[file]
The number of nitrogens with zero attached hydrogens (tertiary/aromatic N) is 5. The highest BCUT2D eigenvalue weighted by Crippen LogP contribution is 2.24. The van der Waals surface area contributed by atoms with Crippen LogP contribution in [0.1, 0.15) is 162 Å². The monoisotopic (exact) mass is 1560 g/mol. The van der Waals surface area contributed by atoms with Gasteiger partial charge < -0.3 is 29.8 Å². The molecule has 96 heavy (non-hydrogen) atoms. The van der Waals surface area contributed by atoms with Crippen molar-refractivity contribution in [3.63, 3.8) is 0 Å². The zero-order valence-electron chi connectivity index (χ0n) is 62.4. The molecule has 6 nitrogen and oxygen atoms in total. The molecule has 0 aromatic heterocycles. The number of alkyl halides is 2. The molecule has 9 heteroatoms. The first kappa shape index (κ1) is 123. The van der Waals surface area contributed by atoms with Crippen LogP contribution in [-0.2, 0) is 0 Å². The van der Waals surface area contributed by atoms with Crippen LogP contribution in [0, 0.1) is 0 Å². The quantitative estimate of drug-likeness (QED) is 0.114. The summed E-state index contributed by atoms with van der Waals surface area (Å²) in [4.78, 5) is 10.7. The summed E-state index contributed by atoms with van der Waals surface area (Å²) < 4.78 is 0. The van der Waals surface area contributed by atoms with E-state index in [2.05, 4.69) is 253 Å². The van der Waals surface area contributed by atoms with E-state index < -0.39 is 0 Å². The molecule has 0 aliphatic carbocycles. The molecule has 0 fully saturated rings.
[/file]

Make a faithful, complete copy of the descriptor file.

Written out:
The number of nitrogens with zero attached hydrogens (tertiary/aromatic N) is 5. The highest BCUT2D eigenvalue weighted by Crippen LogP contribution is 2.24. The van der Waals surface area contributed by atoms with Crippen LogP contribution in [0.1, 0.15) is 162 Å². The monoisotopic (exact) mass is 1560 g/mol. The van der Waals surface area contributed by atoms with Gasteiger partial charge < -0.3 is 29.8 Å². The molecule has 96 heavy (non-hydrogen) atoms. The van der Waals surface area contributed by atoms with Crippen molar-refractivity contribution in [3.63, 3.8) is 0 Å². The zero-order valence-electron chi connectivity index (χ0n) is 62.4. The molecule has 6 nitrogen and oxygen atoms in total. The molecule has 0 aromatic heterocycles. The number of alkyl halides is 2. The molecule has 9 heteroatoms. The first kappa shape index (κ1) is 123. The van der Waals surface area contributed by atoms with Crippen LogP contribution in [-0.2, 0) is 0 Å². The van der Waals surface area contributed by atoms with Crippen LogP contribution in [0, 0.1) is 0 Å². The quantitative estimate of drug-likeness (QED) is 0.114. The summed E-state index contributed by atoms with van der Waals surface area (Å²) in [4.78, 5) is 10.7. The summed E-state index contributed by atoms with van der Waals surface area (Å²) < 4.78 is 0. The van der Waals surface area contributed by atoms with E-state index in [2.05, 4.69) is 253 Å². The van der Waals surface area contributed by atoms with E-state index < -0.39 is 0 Å². The molecule has 0 aliphatic carbocycles. The molecule has 0 fully saturated rings.